Texas redistricting Supreme Court showdown set to begin
The United States Supreme Court will gear up for a rare Monday afternoon session that has Latinos square in the middle of a Texas redistricting showdown that has four new congressional seats up for grabs that could determine which party has control of the House of Representatives in 2013.
The complicated legal fight over Texas’ political maps arises from the state’s population gain of more than 4 million people, two thirds of which are Hispanic in the 2010 census, and involves federal district courts in Texas and Washington, as well as the Supreme Court. It has come to a head now because Texas needs to be able to use some maps to hold elections this year.
The state has so far failed to persuade three judges in Washington, including two appointees of Republican President George W. Bush, to sign off on new political maps adopted by the Legislature. The justices jumped into the case at Texas’ request after judges in San Antonio who are hearing a lawsuit filed by minority groups drew their own political lines for use in the 2012 elections.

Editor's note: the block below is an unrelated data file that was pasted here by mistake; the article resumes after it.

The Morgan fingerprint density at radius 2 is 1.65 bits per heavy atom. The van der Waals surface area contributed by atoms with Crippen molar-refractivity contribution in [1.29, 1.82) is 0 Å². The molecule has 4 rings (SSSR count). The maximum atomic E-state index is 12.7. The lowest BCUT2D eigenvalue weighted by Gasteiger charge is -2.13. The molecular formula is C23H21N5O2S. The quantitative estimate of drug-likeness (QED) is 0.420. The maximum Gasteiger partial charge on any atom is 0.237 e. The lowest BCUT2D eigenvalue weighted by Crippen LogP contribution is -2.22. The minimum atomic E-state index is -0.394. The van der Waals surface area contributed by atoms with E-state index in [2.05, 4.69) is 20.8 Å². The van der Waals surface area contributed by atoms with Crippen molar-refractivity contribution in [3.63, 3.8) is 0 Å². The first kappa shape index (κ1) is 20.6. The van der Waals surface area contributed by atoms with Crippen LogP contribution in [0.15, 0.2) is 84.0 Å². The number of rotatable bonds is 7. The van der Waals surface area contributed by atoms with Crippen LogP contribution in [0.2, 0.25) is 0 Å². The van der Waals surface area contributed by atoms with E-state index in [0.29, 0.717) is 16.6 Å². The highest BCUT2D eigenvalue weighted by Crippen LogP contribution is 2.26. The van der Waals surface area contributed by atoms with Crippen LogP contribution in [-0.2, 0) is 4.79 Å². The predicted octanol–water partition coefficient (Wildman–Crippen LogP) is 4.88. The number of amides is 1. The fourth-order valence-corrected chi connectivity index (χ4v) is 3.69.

Texas Republicans were in complete control of the redistricting process that is required following the once-a-decade census. They faced the happy prospect of adding four new congressional seats by virtue of Texas’ huge population gain since the last census in 2000. Texas will have 36 seats in the 435-member U.S. House next year.
Republican lawmakers in Austin, the Texas capital, did what majority parties in statehouses across the country do when given such an opportunity: They made the most of it, drawing maps for the state House and Senate, and the U.S. House aimed at maximizing Republican gains.
To do this they carefully distributed Democratic voters, including Latinos and African-Americans.
But Latino and African-American groups, as well as the Texas Democratic Party, complained that the result ran afoul of the Voting Rights Act’s prohibition against diluting the ability of minorities who had suffered under official discrimination from electing representatives of their choice.
Read the full story at Fox News Latino